Future CO2 emissions

Future CO2 emissions: Representative Concentration Pathways


Representative Concentration
Pathways (RCPs) are future
emissions pathways used in
the Intergovernmental Panel
on Climate Change’s Fifth
Assessment Report
. Many
scenarios could lead to a
particular pathway. The highest
RCP (8.5 Wm-2 radiative forcing)
represents high (business as
usual) emissions. It results in
mean global warming by 2100
of about 4.3°C (likely range,
3.2°–5.4°C) above preindustrial
temperatures. The lowest RCP
(2.6 Wm-2 radiative forcing)
requires significant mitigation and
emissions reductions resulting
in a global average temperature
rise of about 1.6°C (likely range,
0.9°–2.3°C) above preindustrial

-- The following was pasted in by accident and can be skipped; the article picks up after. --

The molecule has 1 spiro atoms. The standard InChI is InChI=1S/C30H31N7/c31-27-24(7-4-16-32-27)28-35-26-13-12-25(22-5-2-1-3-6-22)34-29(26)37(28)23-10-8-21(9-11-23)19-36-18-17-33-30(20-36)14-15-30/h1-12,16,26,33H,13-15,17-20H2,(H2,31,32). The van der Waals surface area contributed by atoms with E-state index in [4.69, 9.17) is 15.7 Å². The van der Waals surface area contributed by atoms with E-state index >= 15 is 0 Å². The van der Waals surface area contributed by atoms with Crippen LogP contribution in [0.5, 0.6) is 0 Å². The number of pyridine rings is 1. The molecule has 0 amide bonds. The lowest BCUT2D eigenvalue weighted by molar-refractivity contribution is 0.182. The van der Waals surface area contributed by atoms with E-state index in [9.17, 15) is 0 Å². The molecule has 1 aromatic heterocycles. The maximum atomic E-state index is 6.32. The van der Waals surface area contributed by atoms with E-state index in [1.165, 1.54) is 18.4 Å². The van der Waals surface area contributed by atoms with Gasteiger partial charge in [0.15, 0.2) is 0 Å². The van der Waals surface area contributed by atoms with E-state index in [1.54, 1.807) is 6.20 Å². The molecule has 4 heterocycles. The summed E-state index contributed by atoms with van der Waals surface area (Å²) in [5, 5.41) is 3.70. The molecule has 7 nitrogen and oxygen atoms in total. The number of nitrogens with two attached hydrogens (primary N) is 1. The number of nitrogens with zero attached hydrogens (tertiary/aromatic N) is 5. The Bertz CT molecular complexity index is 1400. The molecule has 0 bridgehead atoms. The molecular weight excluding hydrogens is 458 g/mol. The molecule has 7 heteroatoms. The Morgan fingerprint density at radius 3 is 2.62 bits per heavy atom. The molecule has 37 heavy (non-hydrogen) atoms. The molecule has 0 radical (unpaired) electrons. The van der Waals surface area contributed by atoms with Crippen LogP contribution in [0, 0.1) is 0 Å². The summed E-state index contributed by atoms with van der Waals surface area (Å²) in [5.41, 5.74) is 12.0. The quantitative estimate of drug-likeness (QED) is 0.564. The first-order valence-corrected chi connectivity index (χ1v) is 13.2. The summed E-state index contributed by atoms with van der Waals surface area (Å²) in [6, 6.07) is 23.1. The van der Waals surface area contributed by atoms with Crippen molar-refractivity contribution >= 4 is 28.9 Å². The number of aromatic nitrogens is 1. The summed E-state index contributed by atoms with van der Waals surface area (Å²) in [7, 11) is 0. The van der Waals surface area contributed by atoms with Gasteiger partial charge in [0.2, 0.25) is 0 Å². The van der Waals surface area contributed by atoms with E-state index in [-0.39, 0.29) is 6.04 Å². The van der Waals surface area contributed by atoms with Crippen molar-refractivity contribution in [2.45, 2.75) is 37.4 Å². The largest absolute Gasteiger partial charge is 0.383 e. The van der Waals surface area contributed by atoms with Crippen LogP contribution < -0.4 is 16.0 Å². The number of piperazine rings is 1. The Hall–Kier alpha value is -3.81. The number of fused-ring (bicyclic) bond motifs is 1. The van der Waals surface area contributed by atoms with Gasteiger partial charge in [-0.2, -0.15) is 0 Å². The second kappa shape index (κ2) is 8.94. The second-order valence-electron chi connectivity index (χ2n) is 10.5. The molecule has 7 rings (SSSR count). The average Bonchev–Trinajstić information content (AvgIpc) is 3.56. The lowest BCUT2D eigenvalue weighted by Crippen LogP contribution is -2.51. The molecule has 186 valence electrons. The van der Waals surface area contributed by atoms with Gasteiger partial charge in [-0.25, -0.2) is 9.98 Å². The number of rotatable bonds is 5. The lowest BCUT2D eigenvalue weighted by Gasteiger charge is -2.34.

levels.

Global marine consequences

By 2100, business-as-usual
emissions (RCP 8.5) would result
in ocean acidification leading
to the loss of 100% of tropical
surface waters with conditions
favourable for coral reef growth.
Significant reductions (RCP 2.6)
would result in less than half of
this loss (personal communication,
Joos and Steinacher).

By 2100, 60% of Southern Ocean surface waters (on average) could become corrosive to the shells of organisms made with the aragonite form of calcium carbonate if emissions continue along a business-as-usual trajectory (RCP 8.5). With strong mitigation (RCP 2.6), corrosive conditions in most of the Southern Ocean can be avoided (personal communication, Joos and Steinacher).

[This text is from the Ocean Acidification Summary for Policy Makers, 2013, and is available online as a PDF with full references.]

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